Monday, August 16, 2010

Attentiion Shoppers !

Only Edenic (Pre-Hebrew, pre multinational history, pre-Babel) knows the human ability to COUNT like the back of one's hand.

The new entry:

QUANT (ITY)       QaMahTS        Koof--Mem-Tsadi

Kah-MUTTS__       ___קמץ_         _[QM-TS à QNT]

ROOTS:  The Semitically-challenged references want "who," "what" "how,"  "whither" and QUANTITY to come from the same Indo-European "root."  So, despite Latin quantus (how great? ) they invent  the so-called "root" kwo, also kwi ("stem of relative and interrogative pronouns").   By what sorcery can a guttural-nasal-dental word (throat-nose-tooth) come from a gutrtural-bilabial-vowel?  And do some bozos with doctorates think that cavemen just down from the trees planned a verbal signal to be a stem of interrogative pronouns?  Is it not more likely that the source of a QUANTITY word would be related to the most basic human COUNTING, by ones hands?

קמץ QaMahTS is a handful or fistful in Leviticus 2:2.  The universal signal for counting is the flexing of the five or ten fingers of one or both hands. The Mem/M has shifted to the other nasal, the N.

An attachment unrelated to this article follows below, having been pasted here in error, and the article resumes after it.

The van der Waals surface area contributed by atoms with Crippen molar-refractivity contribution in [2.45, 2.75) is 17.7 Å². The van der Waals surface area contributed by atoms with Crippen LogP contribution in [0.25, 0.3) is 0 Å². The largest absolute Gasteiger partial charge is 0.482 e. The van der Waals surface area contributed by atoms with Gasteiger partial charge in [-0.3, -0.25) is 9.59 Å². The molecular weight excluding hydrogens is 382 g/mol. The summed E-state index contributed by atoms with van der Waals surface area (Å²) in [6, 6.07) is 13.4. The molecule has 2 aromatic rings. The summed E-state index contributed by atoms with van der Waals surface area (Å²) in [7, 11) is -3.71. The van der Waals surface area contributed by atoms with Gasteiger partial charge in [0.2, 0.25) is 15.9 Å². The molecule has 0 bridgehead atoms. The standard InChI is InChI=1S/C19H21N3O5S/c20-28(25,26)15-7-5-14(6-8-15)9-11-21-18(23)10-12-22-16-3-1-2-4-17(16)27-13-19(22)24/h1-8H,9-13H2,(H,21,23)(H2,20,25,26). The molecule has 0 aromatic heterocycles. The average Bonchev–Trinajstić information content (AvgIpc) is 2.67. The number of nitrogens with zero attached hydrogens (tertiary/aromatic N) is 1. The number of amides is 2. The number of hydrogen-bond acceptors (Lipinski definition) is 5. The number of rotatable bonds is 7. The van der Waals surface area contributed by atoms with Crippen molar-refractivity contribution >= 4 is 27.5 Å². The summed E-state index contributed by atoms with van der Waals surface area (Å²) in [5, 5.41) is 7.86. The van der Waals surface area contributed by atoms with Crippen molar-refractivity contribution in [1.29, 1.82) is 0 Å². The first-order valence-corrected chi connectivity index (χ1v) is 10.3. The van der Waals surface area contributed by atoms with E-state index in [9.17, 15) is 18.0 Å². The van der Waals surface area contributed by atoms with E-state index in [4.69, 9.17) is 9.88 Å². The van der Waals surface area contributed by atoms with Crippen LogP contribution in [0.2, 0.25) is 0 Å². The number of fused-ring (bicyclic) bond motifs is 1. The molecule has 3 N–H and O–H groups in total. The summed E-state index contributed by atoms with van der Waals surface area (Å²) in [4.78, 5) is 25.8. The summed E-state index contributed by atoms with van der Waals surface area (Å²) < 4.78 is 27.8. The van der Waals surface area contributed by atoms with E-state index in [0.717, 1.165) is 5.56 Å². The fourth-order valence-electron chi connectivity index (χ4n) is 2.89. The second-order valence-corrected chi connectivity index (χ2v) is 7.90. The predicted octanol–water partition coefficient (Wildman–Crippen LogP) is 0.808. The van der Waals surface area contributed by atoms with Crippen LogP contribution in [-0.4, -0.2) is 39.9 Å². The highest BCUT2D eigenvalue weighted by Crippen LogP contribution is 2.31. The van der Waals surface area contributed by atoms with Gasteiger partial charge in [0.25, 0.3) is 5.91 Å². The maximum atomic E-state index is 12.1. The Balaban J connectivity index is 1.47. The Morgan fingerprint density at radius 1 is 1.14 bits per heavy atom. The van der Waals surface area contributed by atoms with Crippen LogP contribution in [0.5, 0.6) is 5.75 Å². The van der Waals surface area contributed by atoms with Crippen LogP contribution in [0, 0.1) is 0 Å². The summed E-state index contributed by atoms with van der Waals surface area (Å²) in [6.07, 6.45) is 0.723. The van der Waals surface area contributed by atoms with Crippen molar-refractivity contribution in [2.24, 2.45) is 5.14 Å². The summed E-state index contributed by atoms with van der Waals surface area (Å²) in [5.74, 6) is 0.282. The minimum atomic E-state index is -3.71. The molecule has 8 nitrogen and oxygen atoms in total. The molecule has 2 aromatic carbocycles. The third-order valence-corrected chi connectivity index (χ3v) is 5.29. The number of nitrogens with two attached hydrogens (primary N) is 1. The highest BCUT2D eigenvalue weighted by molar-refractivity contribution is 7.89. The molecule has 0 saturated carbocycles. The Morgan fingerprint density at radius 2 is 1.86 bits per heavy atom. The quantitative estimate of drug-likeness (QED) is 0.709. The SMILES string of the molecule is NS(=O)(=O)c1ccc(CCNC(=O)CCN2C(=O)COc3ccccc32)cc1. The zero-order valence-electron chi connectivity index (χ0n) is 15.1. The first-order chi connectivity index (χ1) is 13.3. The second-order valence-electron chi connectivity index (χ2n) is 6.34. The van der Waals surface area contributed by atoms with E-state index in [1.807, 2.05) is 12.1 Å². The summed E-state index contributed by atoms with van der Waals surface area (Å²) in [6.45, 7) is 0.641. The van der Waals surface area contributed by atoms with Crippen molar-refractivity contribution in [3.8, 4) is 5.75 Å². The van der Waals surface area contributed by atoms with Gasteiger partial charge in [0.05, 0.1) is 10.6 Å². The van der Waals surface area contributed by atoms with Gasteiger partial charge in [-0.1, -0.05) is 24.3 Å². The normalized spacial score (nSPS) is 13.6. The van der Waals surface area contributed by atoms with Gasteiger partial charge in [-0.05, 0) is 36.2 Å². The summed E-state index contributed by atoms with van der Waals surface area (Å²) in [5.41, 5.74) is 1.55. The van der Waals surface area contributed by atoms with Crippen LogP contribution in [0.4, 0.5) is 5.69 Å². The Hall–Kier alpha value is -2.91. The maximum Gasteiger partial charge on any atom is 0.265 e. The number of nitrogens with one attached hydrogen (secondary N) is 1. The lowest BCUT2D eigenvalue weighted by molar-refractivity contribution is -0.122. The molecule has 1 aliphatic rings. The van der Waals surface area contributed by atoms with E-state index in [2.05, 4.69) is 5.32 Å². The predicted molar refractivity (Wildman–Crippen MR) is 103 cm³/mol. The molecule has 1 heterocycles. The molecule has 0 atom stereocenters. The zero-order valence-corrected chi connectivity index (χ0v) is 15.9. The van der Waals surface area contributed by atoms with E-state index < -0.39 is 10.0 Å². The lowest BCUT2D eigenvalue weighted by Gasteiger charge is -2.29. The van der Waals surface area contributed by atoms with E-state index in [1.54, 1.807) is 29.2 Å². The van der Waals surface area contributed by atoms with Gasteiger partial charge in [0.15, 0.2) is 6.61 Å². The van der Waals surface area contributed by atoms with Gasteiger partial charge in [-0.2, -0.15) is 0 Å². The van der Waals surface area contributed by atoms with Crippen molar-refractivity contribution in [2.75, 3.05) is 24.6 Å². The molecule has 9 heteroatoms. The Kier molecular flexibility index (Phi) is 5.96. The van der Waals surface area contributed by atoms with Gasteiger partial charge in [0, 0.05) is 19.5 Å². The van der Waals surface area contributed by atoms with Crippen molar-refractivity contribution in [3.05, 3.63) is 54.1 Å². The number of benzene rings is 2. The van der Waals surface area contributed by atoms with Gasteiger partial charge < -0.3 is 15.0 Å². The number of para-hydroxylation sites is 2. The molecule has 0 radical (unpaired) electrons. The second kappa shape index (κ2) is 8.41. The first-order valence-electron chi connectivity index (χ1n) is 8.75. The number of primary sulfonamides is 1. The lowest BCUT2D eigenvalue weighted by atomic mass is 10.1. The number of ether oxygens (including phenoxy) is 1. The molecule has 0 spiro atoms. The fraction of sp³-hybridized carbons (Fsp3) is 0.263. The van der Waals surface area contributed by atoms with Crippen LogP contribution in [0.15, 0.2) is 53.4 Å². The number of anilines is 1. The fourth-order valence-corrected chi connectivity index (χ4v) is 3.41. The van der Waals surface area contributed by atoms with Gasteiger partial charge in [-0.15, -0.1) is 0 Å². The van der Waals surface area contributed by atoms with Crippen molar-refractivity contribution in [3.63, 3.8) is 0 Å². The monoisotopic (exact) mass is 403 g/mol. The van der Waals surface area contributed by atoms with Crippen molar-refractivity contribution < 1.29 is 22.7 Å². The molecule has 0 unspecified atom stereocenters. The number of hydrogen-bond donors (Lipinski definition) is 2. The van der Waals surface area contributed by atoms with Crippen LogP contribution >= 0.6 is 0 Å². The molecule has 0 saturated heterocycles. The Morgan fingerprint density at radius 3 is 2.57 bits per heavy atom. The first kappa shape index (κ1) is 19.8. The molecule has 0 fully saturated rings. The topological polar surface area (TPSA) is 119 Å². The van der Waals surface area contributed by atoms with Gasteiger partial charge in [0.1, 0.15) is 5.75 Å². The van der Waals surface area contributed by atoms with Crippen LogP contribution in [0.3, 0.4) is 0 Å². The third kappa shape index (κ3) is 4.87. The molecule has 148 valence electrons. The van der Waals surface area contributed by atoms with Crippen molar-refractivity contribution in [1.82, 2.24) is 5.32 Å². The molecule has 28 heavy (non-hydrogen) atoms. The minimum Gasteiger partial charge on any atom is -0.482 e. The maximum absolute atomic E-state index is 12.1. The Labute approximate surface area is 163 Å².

BRANCHES:     Attention Shoppers.

 "How much?"  has this guttural-nasal-dental form in languages like:

Catalan   Qua  N   TiTa l

Galicia n  Ca    N   To

Italian     Qua  N   To

Po rtuq.    Qua  N   To

Spanish   Cua  N   To


Close misses include Romania n cat (how much?), when the nasal; is dropped, and Hindi kitana (how much?) where there was an M132 metathesis to guttural-dental-nasal.

Of course, other languages will use other Ede n ic counting terms. Hungarian mennyi (how much) favors the M-N in "AMOUNT," while the Korea n is eolmana.

Few languages use the usual Ede n ic כמה  KaMa H (how much?) besides obvious Semitic words like Arabic km, and the less obviousl Maltese kem.

Archived posts, Edenics searches + web games:  
Edenics DVDs and most recent book: THE ORIGIN OF SPEECHES. Edenic (Biblical Hebrew) as the original, pre-Babel human language program see our many resources at incl. videos in English, Spn., Fr. or Ger.

Posted via email from Isaac Mozeson